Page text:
Today was the first official day of Podstock. Brad Flickinger was the keynote speaker this morning and many of the things he said really resonated with me. The title was “The Secret Path to Great EdTech Lessons”.
Brad quickly revealed the “secret” is passion. Igniting passion in students is the only way to get them excited about learning. The first step was instilling curiosity and he showed some of the ways that he does that – through projects and extracurricular activities. He said once students get just a taste of success, they will continue to work hard and do well. It is human nature – we feel that small indicator of success and we want to try again – and do it better next time.
Brad is a dynamic speaker. His style pulled me in and even though he was talking about elementary projects, I could see ways that his ideas could work for my schools. He talked about making everything seem real so that students will work harder – if they know something is contrived, they will give less effort to it.
I sat listening to Brad’s sincerity, being pulled in to the peaceful idea of students achieving because they are excited about what they are doing, when he decided to give us the real “secret”. This secret wasn’t about igniting passion in students, but was the surprising benefit of focusing on students . . .
Teachers regain their passion for teaching when students are passionate about learning.
So many teachers are burned out – tired of the administrative tasks, tired of the uncertainty of political agendas, tired of fighting against apathetic students. Many of them end up leaving the profession or retiring at the earliest possible moment because they just can’t continue. What Brad talked about just might be a solution.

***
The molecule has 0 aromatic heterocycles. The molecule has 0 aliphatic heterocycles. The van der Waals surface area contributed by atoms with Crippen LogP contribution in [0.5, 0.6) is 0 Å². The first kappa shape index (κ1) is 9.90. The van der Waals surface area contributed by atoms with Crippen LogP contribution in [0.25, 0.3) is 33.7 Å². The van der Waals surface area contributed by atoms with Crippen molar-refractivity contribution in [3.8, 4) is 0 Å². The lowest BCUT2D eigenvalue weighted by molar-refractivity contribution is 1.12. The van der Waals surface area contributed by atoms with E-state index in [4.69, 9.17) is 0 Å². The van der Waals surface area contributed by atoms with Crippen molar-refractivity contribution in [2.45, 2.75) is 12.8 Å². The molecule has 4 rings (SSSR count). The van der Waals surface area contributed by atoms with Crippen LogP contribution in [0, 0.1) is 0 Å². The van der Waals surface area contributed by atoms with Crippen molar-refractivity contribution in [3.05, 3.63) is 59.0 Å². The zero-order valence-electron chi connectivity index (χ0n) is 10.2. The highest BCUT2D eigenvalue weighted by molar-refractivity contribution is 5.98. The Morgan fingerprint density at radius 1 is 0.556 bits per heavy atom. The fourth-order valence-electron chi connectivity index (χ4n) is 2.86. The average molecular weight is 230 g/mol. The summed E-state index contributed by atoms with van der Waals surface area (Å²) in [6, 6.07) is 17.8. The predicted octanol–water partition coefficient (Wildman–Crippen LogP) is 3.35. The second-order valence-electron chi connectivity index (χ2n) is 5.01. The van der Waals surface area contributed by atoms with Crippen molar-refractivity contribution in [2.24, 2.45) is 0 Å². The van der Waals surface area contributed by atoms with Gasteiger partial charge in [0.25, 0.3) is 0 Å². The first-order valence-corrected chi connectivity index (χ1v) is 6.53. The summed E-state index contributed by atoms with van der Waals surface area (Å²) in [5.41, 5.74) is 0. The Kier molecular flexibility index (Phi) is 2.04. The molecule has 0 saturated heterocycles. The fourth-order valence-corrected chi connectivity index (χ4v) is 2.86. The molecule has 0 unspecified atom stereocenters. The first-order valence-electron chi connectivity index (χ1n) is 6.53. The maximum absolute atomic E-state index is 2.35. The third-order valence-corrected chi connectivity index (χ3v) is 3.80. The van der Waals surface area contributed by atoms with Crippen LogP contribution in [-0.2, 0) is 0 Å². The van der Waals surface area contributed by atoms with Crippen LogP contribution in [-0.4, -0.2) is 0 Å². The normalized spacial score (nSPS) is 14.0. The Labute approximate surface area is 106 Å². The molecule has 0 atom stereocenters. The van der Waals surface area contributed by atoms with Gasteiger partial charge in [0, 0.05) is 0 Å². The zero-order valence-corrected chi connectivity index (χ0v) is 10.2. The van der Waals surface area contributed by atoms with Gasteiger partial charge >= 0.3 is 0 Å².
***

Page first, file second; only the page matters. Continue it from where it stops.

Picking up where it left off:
Later in the day, as I introduced myself for my presentation, I talked about the Girls of Technology – an organization I co-created to build a sense of community among girls who have chosen to follow STEM career paths. What it has become is so much more, and I have found myself even more passionate about that organization than I was the day we first began brainstorming the creation of it. I thought about what Brad had said – that the passionate students didn’t even have to be the ones in your classroom – they could be an after-school organization, a sports team or a band – the result is still a teacher with a renewed passion for education.
I thought back to my first year teaching, when seeing just one student’s face light up during a pond water lab gave me the energy to teach another year, and I really understood what Brad had said.
We saw a similar dynamic yesterday during LaunchMe, when Ben Honeycutt gave his presentation about Open World – a solution created by students to solve a real-world problem. His talk, and the passion behind it, ignited passion in the educators who witnessed it and helped us remember the reason we are all here.
Let’s all try to find our own passion by igniting passion in our students. It is all about them, but what an awesome and unexpected result – loving our jobs again, remembering why we started in the first place, and making a difference in somebody’s life.